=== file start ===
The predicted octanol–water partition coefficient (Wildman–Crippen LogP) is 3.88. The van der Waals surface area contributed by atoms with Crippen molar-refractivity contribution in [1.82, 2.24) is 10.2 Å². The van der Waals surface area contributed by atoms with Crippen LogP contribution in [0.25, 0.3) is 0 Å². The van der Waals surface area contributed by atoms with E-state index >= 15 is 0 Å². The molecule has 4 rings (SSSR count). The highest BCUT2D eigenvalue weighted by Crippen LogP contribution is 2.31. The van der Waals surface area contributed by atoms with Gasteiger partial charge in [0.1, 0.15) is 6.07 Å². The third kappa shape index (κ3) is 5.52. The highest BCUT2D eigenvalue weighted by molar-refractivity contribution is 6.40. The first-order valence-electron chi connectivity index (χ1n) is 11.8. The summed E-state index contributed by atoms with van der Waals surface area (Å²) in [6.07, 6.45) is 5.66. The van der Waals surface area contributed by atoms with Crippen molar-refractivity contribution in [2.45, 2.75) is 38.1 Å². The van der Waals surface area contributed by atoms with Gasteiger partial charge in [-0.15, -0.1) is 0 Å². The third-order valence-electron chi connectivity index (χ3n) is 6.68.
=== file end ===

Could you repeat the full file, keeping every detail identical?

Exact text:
The predicted octanol–water partition coefficient (Wildman–Crippen LogP) is 3.88. The van der Waals surface area contributed by atoms with Crippen molar-refractivity contribution in [1.82, 2.24) is 10.2 Å². The van der Waals surface area contributed by atoms with Crippen LogP contribution in [0.25, 0.3) is 0 Å². The van der Waals surface area contributed by atoms with E-state index >= 15 is 0 Å². The molecule has 4 rings (SSSR count). The highest BCUT2D eigenvalue weighted by Crippen LogP contribution is 2.31. The van der Waals surface area contributed by atoms with Gasteiger partial charge in [0.1, 0.15) is 6.07 Å². The third kappa shape index (κ3) is 5.52. The highest BCUT2D eigenvalue weighted by molar-refractivity contribution is 6.40. The first-order valence-electron chi connectivity index (χ1n) is 11.8. The summed E-state index contributed by atoms with van der Waals surface area (Å²) in [6.07, 6.45) is 5.66. The van der Waals surface area contributed by atoms with Crippen molar-refractivity contribution in [2.45, 2.75) is 38.1 Å². The van der Waals surface area contributed by atoms with Gasteiger partial charge in [-0.15, -0.1) is 0 Å². The third-order valence-electron chi connectivity index (χ3n) is 6.68.